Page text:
Analyzing the Approach: Speed vs. Power

High-speed milling is fun to watch. When seeing a machine travel this fast (500 inches per minute or faster), it’s easy to become enamored with, and overuse, the approach. However, the vast majority of rough milling applications with solid carbide end mills are more productive when modern programming is combined with conventional cutting parameters (large widths and depths of cut). Think of this conventional approach as a “power approach.” 

The same end mill that one would use for a conventional power approach can be used productively for most high-speed roughing applications. There is a tendency to use end mills with five or more flutes for high-speed roughing, but operators should beware: If the machine is not reaching the programmed feed rate, the additional flutes will have a negative impact on tool life. Workpiece geometry plays a big role as well. As geometry gets smaller/tighter, the aforementioned acceleration and deceleration functionality may prevent the machine from reaching programmed feed rates. 

The conventional, high-depth-and-width-of-cut approach to applying solid carbide end mills is nothing new. What is new is the composition and design of solid carbide end mills, and the CAM tool paths that are driving them. As mentioned previously, solid carbide end mills used for the power approach will, for the most part, be of the same designs that would be used for the high-speed approach. The one big difference is that they will always be four-flute end mills.

The same CAM tool paths that are applied for the high-speed approach to roughing should be employed in the power approach. These tool paths are vastly underutilized for more conventional rough milling strategies. The same control of radial engagement that allows us to execute a high-speed approach gives us the opportunity to be more aggressive in the more conventional power approach. It’s not uncommon for cutting parameters to be nearly double what they were just a few years ago, even when milling the most complex geometry. 

Cutting parameters can be set as if the tool is machining in a straight line, without worry about variations in chip thickness that result from old-style tool paths. In the past, cutting parameters had to be reduced to accommodate for unexpected tool motion that might bury the tool, spike the chip load and, most likely, break the cutting tool. This reduction caused a lot of vibration. As a result, more manufacturers chose to use the high-speed machining approach. Here, it was easier to find a stable machining zone (reduce vibration) and limit catastrophic tool failures. However, easy is not necessarily productive. 

Since newer CAM tool paths eliminate unexpected tool motion, cutting tool utilization and metal removal can be maximized by fully engaging the solid carbide end mill. It’s typical for depth of cut to be set at 2×D (full flute length for most standard designs) and, in order for maximum performance to be achieved, for width of cut to be set between 60 and 80 percent of the cutting tool diameter. Operating at these parameters quickly reveals the quality of the solid carbide end mills being used.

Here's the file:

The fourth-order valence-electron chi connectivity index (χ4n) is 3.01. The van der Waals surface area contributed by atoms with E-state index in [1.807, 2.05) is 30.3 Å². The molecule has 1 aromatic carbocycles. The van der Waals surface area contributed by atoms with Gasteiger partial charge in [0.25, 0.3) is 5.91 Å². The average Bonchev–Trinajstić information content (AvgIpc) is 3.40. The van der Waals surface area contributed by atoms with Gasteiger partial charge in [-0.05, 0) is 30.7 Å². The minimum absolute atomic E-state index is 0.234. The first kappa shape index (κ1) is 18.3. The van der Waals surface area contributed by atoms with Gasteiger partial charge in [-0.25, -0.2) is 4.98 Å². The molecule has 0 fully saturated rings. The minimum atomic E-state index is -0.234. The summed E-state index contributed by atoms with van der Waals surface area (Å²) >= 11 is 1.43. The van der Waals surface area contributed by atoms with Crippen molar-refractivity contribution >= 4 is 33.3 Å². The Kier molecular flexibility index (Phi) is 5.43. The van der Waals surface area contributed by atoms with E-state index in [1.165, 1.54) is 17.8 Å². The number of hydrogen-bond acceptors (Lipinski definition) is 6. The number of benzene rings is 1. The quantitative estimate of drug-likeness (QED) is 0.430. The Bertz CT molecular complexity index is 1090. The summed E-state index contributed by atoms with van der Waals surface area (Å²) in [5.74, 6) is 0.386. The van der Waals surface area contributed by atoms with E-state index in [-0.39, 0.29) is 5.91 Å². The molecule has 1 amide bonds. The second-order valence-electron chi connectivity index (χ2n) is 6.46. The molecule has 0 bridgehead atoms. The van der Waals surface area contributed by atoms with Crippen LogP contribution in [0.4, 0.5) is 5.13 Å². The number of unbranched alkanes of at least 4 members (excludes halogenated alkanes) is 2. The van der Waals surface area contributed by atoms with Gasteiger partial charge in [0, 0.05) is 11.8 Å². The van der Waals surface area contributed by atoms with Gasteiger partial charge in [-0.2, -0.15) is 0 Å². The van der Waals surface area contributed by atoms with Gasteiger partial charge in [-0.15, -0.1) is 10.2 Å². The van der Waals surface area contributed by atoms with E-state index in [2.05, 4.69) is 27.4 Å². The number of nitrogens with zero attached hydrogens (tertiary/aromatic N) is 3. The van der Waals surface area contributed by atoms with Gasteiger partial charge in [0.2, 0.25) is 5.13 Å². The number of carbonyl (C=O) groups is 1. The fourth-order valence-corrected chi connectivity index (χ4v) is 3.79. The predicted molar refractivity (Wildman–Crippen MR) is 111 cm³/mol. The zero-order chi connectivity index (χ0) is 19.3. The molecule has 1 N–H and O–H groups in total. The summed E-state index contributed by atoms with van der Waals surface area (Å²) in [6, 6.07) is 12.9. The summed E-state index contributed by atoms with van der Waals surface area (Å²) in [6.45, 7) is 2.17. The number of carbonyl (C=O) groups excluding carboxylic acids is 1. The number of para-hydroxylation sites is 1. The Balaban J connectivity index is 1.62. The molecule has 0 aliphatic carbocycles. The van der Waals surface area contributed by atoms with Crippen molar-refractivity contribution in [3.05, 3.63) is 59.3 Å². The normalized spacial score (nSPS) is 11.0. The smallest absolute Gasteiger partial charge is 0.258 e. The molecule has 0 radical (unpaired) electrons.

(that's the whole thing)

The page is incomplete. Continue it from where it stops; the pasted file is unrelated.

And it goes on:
Making a Decision

Material removal rate (MRR) is the main factor for determining whether to use the high-speed or power approach to roughing. A quick and simple method for close estimation is to multiply the width of cut by the depth of cut by the feed rate (inches per minute). This formula for MRR will involve a small amount of error, as it is a linear calculation that does not account for all the motion/acceleration and deceleration of the machine tool during an operation. The larger the tool path, the more deviation there will be from the calculation, particularly with the high-speed approach, since it involves more toolpath motion. 

The tool paths discussed here involve a lot of motion, moving in and out of the cut multiple times to maintain controlled engagement. This means there is some air time between each pass. The larger the tool path, the more this “air factor” can skew the material removal estimations. Again, the air factor will be greater in the high-speed approach, because it involves more toolpath motion. Most CAM systems have controls to help minimize the air factor, but this also will skew metal removal calculations. All these factors should be kept in mind when using MRR to help choose between the high-speed vs. the power approach to roughing. 

A final important factor in the decision is rigidity. It is advisable to consider if any of the variety of manufacturing technologies used in the roughing process (machine tool, cutting tool assembly, fixtures, machine tool attachments like angular heads) pose a rigidity issue. The recommendation would be to use the power approach for rigid scenarios and the speed approach for non-rigid scenarios. 

Regardless of the roughing approach best-suited to your environment, you will most likely need to change how you’re programming and the cutting tools you are using in order to achieve optimal results.

Iscar Metals, Inc.

Mastercam / CNC Software